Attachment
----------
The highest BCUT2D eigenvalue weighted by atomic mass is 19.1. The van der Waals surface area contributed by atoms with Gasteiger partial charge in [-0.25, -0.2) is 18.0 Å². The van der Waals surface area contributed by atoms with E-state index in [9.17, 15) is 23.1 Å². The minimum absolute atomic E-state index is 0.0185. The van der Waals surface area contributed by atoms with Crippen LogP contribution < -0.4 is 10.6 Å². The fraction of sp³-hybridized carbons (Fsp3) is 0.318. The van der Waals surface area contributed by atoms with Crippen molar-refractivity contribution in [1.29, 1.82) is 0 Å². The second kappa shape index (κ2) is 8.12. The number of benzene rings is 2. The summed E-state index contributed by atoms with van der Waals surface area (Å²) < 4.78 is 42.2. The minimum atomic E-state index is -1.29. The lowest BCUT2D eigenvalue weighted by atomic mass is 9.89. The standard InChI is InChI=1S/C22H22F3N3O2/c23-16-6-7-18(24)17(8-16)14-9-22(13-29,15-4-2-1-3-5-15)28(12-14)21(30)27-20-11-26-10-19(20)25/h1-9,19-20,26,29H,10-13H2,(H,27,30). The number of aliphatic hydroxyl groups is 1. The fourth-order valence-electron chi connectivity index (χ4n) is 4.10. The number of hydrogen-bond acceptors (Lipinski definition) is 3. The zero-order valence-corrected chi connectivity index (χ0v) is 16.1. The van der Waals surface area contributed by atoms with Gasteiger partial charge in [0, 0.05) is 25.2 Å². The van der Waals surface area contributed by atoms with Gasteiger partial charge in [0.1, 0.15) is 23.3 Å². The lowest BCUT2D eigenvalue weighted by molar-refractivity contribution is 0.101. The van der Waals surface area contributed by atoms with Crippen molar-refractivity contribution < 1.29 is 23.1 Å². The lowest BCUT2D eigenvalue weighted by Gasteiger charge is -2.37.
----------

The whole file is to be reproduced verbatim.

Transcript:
The highest BCUT2D eigenvalue weighted by atomic mass is 19.1. The van der Waals surface area contributed by atoms with Gasteiger partial charge in [-0.25, -0.2) is 18.0 Å². The van der Waals surface area contributed by atoms with E-state index in [9.17, 15) is 23.1 Å². The minimum absolute atomic E-state index is 0.0185. The van der Waals surface area contributed by atoms with Crippen LogP contribution < -0.4 is 10.6 Å². The fraction of sp³-hybridized carbons (Fsp3) is 0.318. The van der Waals surface area contributed by atoms with Crippen molar-refractivity contribution in [1.29, 1.82) is 0 Å². The second kappa shape index (κ2) is 8.12. The number of benzene rings is 2. The summed E-state index contributed by atoms with van der Waals surface area (Å²) < 4.78 is 42.2. The minimum atomic E-state index is -1.29. The lowest BCUT2D eigenvalue weighted by atomic mass is 9.89. The standard InChI is InChI=1S/C22H22F3N3O2/c23-16-6-7-18(24)17(8-16)14-9-22(13-29,15-4-2-1-3-5-15)28(12-14)21(30)27-20-11-26-10-19(20)25/h1-9,19-20,26,29H,10-13H2,(H,27,30). The number of aliphatic hydroxyl groups is 1. The fourth-order valence-electron chi connectivity index (χ4n) is 4.10. The number of hydrogen-bond acceptors (Lipinski definition) is 3. The zero-order valence-corrected chi connectivity index (χ0v) is 16.1. The van der Waals surface area contributed by atoms with Gasteiger partial charge in [0, 0.05) is 25.2 Å². The van der Waals surface area contributed by atoms with Gasteiger partial charge in [0.1, 0.15) is 23.3 Å². The lowest BCUT2D eigenvalue weighted by molar-refractivity contribution is 0.101. The van der Waals surface area contributed by atoms with Crippen molar-refractivity contribution < 1.29 is 23.1 Å². The lowest BCUT2D eigenvalue weighted by Gasteiger charge is -2.37.